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Introduction to phamacodynamics

Reading time: 2 minutes, 40 seconds

Pharmacodynamics is the study of drug effects. In other words , what the drug does to the body.

Principles of drug action

Drugs do not impart new functions to any system, organ or cell; they only alter the pace of ongoing activity.

The basic types of drug action can be broadly classed as:

1.    Stimulation – selective enhancement of the level of activity of specialized cells, e.g. adrenaline stimulates heart.
2.    Depression – Selective diminution of activity of specialized cells, e.g. barbiturates depress CNS.
3.    Irritation – Mild irritation may stimulate associated function, e.g. bitters increase salivary and gastric secretion.
4.    Replacement – Use of natural metabolites, hormones or their congeners in deficiency states e.g. insulin in diabetes mellitus.
5.    Cytotoxic action – kills cancer cells or parasites, bacterial infections; e.g. penicillin, zidovudine

Mechanisms of drug action

1.    Physical or chemical property
a.    Activated charcoal – adsorptive property
b.    Antacids – neutralization of gastric acid
c.    Potassium permanganate – Oxidizing
d.    Mannitol, magnesium sulfate – osmotic activity
Majority of drugs produce their effects by interacting with a discrete target biomolecule, which usually is a protein.

2.    Enzyme

Almost all biological reactions are carried out under catalytic influence of enzymes; hence, enzymes are a very important target of drug action.

Drugs can either increase or decrease the rate of enzymatic mediated reactions.

Several enzymes are stimulated through receptors and second messengers.

Inhibition of enzymes is a common mode of drug action.

a.    Non specific inhibition – Many chemicals and drugs are capable of denaturing proteins. They alter the structure of any enzyme that they come into contact with e.g. heavy metal salts, alcohol, phenol, strong acids and alkalis.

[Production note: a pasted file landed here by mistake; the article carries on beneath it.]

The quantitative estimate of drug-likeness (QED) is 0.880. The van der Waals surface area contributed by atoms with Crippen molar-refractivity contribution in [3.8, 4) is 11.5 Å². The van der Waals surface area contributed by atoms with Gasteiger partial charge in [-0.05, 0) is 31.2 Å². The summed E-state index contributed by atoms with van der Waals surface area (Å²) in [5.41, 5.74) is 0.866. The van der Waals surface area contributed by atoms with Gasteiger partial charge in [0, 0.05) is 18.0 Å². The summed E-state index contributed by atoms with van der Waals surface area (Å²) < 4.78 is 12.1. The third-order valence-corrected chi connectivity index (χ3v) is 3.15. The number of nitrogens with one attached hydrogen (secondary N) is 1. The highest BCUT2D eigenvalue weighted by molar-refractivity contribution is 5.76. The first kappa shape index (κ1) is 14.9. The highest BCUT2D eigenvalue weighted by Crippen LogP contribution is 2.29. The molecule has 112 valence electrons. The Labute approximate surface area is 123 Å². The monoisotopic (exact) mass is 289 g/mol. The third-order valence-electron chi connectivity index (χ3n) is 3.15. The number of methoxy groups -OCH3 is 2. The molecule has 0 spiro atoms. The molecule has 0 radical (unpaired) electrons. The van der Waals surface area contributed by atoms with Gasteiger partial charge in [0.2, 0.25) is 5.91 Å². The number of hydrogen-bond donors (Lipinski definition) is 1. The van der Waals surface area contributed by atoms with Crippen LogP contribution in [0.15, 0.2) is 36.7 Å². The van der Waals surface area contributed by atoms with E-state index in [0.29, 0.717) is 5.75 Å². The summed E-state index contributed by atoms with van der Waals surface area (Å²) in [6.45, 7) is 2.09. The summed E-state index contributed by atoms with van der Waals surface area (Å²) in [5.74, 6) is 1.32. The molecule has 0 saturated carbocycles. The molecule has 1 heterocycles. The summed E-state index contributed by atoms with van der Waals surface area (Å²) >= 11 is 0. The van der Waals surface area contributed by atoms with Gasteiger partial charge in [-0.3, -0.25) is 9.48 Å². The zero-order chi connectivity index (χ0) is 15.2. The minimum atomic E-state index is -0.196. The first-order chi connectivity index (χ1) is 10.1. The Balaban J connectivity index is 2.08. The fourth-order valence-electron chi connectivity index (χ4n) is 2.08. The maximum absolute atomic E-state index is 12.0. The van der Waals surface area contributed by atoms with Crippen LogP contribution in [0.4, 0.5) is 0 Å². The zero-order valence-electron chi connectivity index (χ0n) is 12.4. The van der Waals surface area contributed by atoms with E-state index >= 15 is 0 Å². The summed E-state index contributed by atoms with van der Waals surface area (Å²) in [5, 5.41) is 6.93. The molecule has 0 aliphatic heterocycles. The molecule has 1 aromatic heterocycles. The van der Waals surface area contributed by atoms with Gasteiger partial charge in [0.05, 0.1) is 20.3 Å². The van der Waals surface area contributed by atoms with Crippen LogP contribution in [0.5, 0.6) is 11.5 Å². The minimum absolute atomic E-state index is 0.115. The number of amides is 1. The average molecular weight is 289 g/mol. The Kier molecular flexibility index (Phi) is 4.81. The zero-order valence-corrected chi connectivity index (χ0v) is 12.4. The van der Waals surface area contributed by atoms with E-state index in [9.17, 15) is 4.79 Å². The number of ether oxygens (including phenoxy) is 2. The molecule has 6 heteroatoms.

b.    Specific inhibition – Many drugs inhibit a particular enzyme without affecting others. Such inhibition can either be :

i.    Competitive - the drug is structurally similar competes with the normal substrate for the catalytic binding site of enzyme so that the product formed is not functional; e.g. sulfonamides compete with PABA for bacterial folate synthatase.
ii.    Non competitive – the inhibitor reacts with an adjacent site and not the catalytic site, but alters the enzyme such a way that it loses its catalytic property, e.g. acetazolamide on carbonic anhydrase.

3.    Ion channels

Drugs can affect ion channels either through specific receptors or by directly binding to the channel and affecting ion movement through it e.g. local anaesthetics which physically obstruct voltage sensitive Na+ channels, quinidine blocks myocardial Na+ channels.

4.    Transporters / carriers

Several substrates are transported across membranes by binding to specific transporters/ carriers.
Many drugs produce their action by directly interacting with the transporters / carriers to inhibit the ongoing physiological transport of metabolite/ ion.
For example, probenecid inhibits active transport of organic acids (uric acid, penicillin) in renal tubules by interacting with organic anion transporter.

5.    Receptors

A receptor is a macromolecule or binding site located on the surface or inside the effector cell that serves to recognize the signal molecule / drug and initiate the response to it, but itself it has no other function

Post References

  • Pharmacology for Health Professionals. Lippincott Williams., Trounce’s Clinical pharmacology for nurses.

  • Revised on: 2021-06-21 19:42:42